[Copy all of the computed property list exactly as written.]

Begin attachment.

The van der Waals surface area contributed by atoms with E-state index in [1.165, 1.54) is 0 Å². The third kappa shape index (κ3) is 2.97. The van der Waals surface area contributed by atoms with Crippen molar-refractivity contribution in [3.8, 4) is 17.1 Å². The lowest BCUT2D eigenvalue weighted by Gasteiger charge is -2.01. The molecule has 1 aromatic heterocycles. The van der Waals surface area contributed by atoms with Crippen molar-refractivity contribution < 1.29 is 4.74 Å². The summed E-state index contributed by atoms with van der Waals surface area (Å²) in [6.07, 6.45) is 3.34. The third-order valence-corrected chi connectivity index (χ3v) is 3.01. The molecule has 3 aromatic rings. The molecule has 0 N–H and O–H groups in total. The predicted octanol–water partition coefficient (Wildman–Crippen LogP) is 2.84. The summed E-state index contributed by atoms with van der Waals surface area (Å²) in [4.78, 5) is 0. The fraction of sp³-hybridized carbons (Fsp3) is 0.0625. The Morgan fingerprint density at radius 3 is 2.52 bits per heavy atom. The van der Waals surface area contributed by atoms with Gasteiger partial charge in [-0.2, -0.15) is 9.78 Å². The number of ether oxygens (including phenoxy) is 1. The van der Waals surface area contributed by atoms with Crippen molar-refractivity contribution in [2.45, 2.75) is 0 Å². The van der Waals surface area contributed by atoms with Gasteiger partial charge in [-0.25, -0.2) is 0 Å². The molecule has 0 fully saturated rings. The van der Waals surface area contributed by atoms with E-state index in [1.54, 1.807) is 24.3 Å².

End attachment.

The van der Waals surface area contributed by atoms with E-state index in [1.165, 1.54) is 0 Å². The third kappa shape index (κ3) is 2.97. The van der Waals surface area contributed by atoms with Crippen molar-refractivity contribution in [3.8, 4) is 17.1 Å². The lowest BCUT2D eigenvalue weighted by Gasteiger charge is -2.01. The molecule has 1 aromatic heterocycles. The van der Waals surface area contributed by atoms with Crippen molar-refractivity contribution < 1.29 is 4.74 Å². The summed E-state index contributed by atoms with van der Waals surface area (Å²) in [6.07, 6.45) is 3.34. The third-order valence-corrected chi connectivity index (χ3v) is 3.01. The molecule has 3 aromatic rings. The molecule has 0 N–H and O–H groups in total. The predicted octanol–water partition coefficient (Wildman–Crippen LogP) is 2.84. The summed E-state index contributed by atoms with van der Waals surface area (Å²) in [4.78, 5) is 0. The fraction of sp³-hybridized carbons (Fsp3) is 0.0625. The Morgan fingerprint density at radius 3 is 2.52 bits per heavy atom. The van der Waals surface area contributed by atoms with Gasteiger partial charge in [-0.2, -0.15) is 9.78 Å². The number of ether oxygens (including phenoxy) is 1. The van der Waals surface area contributed by atoms with Crippen molar-refractivity contribution in [2.45, 2.75) is 0 Å². The van der Waals surface area contributed by atoms with Gasteiger partial charge in [-0.25, -0.2) is 0 Å². The molecule has 0 fully saturated rings. The van der Waals surface area contributed by atoms with E-state index in [1.54, 1.807) is 24.3 Å².